To summarise: Three presenters, panel of five, eight short bites, smart thinking, different viewpoints, plenty of laughs along the way, nothing that was on the news, conversational tone, focus on current affairs, will include interviews.

    Confused? Well no more confused than the show’s hosts who, according to one TVNZ insider, reported by Rachel Glucina less than a week ago, ‘still have no clear direction about the show.’

    Well, I think I can help them there. On a night when there are ‘eight short bites’ you will have 2.75 minutes per short bite in which to pursue any of the ingredients listed above including focusing on current affairs and conducting interviews, ‘in a conversational tone’ of course.

    Oh hell, let’s call a spade a spade. You won’t be on a current affairs show at all. TVNZ has abandoned even the remnants of current affairs it had at 7 o’clock in favour of a light entertainment show. Time to brush up on the old soft-shoe-shuffle perhaps?

    Edwards remembered…

    …the term ‘morselisation’ to describe what began to happen to news and current affairs programmes in this country from around 1989…

    By the sound of things Seven Sharp will be more like crumbs, and if you want some serious news and comment it may turn out to be plain crumby – as full of substance as cheap white bread.

    But that may change, once TVNZ appoint a new head of news and current affairs to replace the departing Dagan and work out a direction for the new fluff show.

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  15. Pete George (21,831 comments) says:

    Missed including the link: http://brianedwardsmedia.co.nz/2013/01/tvnz-exchanges-current-affairs-for-a-mess-of-pottage-at-7pm/

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  16. Griff (6,263 comments) says:

    MSM decline into pure entertainment is well known PG.
    Most sane people gave up on MSM and its ability to report fact rather than providing entertainment years ago.
    I purchased a new tv five years ago. The total hours it has run since is around twenty.
    At least if you get the news from the net you have a chance of a balanced view.

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  17. nasska (9,559 comments) says:

    Kea

    Agree that in any legal situation weighing up “feelings” is a load of bollocks yet we’ll see more such inanities as the touchy feely brigade get the upper hand.

    That such garbage will get enacted is inevitable, especially if the lunatics in the Greens get near the levers of power. In a worse case scenario where the Luddites prosper in 2014 it means that a lot of crap legislation is going to have to be undone in 2017 or whenever the country regains its senses & will to survive.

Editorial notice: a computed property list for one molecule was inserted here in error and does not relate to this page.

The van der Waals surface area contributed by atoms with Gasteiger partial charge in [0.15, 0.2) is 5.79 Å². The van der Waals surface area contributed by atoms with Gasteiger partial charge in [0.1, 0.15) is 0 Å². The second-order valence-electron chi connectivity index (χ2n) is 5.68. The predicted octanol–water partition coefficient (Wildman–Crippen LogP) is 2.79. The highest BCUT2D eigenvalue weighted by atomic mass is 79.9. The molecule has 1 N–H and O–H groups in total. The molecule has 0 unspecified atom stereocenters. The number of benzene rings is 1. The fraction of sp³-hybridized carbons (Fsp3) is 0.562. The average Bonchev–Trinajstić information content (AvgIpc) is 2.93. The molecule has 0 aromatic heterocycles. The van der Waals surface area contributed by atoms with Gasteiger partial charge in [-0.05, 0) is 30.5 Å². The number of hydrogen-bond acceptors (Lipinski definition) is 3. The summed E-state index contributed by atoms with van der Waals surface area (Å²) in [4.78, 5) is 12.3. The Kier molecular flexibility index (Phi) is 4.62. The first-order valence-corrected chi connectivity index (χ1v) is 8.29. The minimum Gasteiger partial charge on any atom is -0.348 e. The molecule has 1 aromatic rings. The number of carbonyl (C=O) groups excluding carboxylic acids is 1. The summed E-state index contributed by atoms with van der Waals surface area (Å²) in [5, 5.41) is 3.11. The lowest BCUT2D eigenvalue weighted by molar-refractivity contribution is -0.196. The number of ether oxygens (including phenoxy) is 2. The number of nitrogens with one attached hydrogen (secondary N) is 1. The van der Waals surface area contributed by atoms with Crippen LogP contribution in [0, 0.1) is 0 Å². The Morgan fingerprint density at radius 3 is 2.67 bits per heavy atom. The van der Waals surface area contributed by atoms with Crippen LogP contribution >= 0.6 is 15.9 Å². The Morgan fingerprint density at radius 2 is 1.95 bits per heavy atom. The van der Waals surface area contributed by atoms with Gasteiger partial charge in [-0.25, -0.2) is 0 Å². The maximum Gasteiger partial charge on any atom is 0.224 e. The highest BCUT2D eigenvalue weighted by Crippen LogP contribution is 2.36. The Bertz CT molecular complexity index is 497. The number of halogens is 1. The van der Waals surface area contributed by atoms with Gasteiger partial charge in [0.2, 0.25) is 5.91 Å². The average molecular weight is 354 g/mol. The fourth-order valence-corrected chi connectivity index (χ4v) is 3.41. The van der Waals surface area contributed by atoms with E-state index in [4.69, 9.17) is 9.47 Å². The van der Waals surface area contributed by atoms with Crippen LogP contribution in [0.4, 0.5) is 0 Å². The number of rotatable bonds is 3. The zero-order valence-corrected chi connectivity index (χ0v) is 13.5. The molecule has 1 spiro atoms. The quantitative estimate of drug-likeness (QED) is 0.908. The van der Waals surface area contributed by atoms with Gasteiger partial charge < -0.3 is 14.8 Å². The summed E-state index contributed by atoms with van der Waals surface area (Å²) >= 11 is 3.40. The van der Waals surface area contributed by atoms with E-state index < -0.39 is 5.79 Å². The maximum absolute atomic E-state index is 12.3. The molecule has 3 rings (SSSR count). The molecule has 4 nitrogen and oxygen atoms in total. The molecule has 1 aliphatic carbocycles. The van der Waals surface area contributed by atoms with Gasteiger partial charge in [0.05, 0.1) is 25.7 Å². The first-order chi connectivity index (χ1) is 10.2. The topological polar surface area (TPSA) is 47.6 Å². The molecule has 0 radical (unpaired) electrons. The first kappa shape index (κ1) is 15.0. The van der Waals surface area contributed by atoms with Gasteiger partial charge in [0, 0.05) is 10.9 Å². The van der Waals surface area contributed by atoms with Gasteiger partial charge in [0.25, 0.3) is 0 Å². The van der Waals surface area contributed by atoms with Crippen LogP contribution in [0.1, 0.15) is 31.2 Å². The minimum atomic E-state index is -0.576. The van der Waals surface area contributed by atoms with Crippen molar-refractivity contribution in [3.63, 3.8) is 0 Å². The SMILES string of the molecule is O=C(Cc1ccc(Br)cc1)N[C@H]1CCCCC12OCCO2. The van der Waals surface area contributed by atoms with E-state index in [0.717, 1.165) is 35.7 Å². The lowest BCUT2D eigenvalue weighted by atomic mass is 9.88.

The trick is going to be getting a government willing to clean out the garbage.

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  18. Tauhei Notts (1,512 comments) says:

    Hey, Griff.
    What happened to you last night?
    You usually write crap, but your contributions today are brilliant.
    Keep it up.

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  19. Pete George (21,831 comments) says:

    Kea:

    …with Protections Orders and sentencing Judges taking into account the alleged “feelings” claimed by the complainant. Often the real feeling is revenge or malice, toward the respondent. The law should restrict its self to things that can be proven.

    Do you mean just wait until you can prove that someone has carried out their threats, forced their way into a home and beaten up their ex – or even murdered them, and their kids?

    “Often the real feeling” – how often? Do you have any facts on this?

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  20. Kea (10,451 comments) says:

    nasska, much of this is due the feminisation of our society, which goes hand in hand with socialism in recent years. Women,( bless them), often tend towards regarding feelings as important as actual events when considering situations. In the work place I often see women pulling the “offended” card out in meetings, or simply to get their own way, without presenting any real argument or reasoning. It is just lazy and manipulative behaviour. We now have a situation where actual laws are passed on this basis!. It is not good enough and is damaging our society.

    Claiming offence is most often used to shut down debate and the free expression of ideas. Things like “hate speech” for example, are really thought crimes and should not be a part of law.

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  21. Griff (6,263 comments) says:

    Yeees crap that has a habit of being referenced to reasonable sources for facts.
    I am of coarse a horrible leftist greenly nutter troll :lol:
    Who likes quoting
    http://rationalwiki.org/wiki/Main_Page

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  22. nasska (9,559 comments) says:

    Griff

    As a skeptic I find “rationalwiki” an invaluable source of information & comfort when the cries of the deluded become too much.

    Instance the section on “The Fine Art of Baloney Detection” which is a good read for those who don’t believe in AGW or the innocence of Bain.

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  23. Griff (6,263 comments) says:

    I find the purpose at RationalWiki interesting
    Analyzing and refuting pseudoscience and the anti-science movement.
    Documenting the full range of crank ideas.
    Explorations of authoritarianism and fundamentalism.
    Analysis and criticism of how these subjects are handled in the media.
    Especially if you read about what they expose as the “anti-science” movement.

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  24. dime (8,790 comments) says: